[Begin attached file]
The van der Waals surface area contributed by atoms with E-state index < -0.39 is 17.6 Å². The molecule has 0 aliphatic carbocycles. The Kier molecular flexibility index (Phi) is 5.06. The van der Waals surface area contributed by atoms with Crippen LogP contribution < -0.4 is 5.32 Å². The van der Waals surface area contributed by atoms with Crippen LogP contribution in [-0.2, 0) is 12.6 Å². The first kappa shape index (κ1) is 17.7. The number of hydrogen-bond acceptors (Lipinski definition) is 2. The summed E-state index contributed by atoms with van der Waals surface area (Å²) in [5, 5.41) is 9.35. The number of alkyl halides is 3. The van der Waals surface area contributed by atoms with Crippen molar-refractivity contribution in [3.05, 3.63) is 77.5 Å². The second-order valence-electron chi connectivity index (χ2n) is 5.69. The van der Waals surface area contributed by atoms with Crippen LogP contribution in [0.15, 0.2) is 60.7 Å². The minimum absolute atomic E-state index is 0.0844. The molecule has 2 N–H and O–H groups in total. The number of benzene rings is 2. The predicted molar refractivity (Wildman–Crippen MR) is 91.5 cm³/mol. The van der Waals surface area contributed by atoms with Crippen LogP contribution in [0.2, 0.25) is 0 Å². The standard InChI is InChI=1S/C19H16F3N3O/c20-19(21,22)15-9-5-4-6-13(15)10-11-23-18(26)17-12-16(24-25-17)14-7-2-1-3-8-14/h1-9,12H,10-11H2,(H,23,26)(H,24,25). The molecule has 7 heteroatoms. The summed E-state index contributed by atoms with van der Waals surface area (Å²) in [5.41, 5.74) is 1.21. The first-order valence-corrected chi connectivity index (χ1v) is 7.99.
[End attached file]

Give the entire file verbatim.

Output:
The van der Waals surface area contributed by atoms with E-state index < -0.39 is 17.6 Å². The molecule has 0 aliphatic carbocycles. The Kier molecular flexibility index (Phi) is 5.06. The van der Waals surface area contributed by atoms with Crippen LogP contribution < -0.4 is 5.32 Å². The van der Waals surface area contributed by atoms with Crippen LogP contribution in [-0.2, 0) is 12.6 Å². The first kappa shape index (κ1) is 17.7. The number of hydrogen-bond acceptors (Lipinski definition) is 2. The summed E-state index contributed by atoms with van der Waals surface area (Å²) in [5, 5.41) is 9.35. The number of alkyl halides is 3. The van der Waals surface area contributed by atoms with Crippen molar-refractivity contribution in [3.05, 3.63) is 77.5 Å². The second-order valence-electron chi connectivity index (χ2n) is 5.69. The van der Waals surface area contributed by atoms with Crippen LogP contribution in [0.15, 0.2) is 60.7 Å². The minimum absolute atomic E-state index is 0.0844. The molecule has 2 N–H and O–H groups in total. The number of benzene rings is 2. The predicted molar refractivity (Wildman–Crippen MR) is 91.5 cm³/mol. The van der Waals surface area contributed by atoms with Crippen LogP contribution in [0.2, 0.25) is 0 Å². The standard InChI is InChI=1S/C19H16F3N3O/c20-19(21,22)15-9-5-4-6-13(15)10-11-23-18(26)17-12-16(24-25-17)14-7-2-1-3-8-14/h1-9,12H,10-11H2,(H,23,26)(H,24,25). The molecule has 7 heteroatoms. The summed E-state index contributed by atoms with van der Waals surface area (Å²) in [5.41, 5.74) is 1.21. The first-order valence-corrected chi connectivity index (χ1v) is 7.99.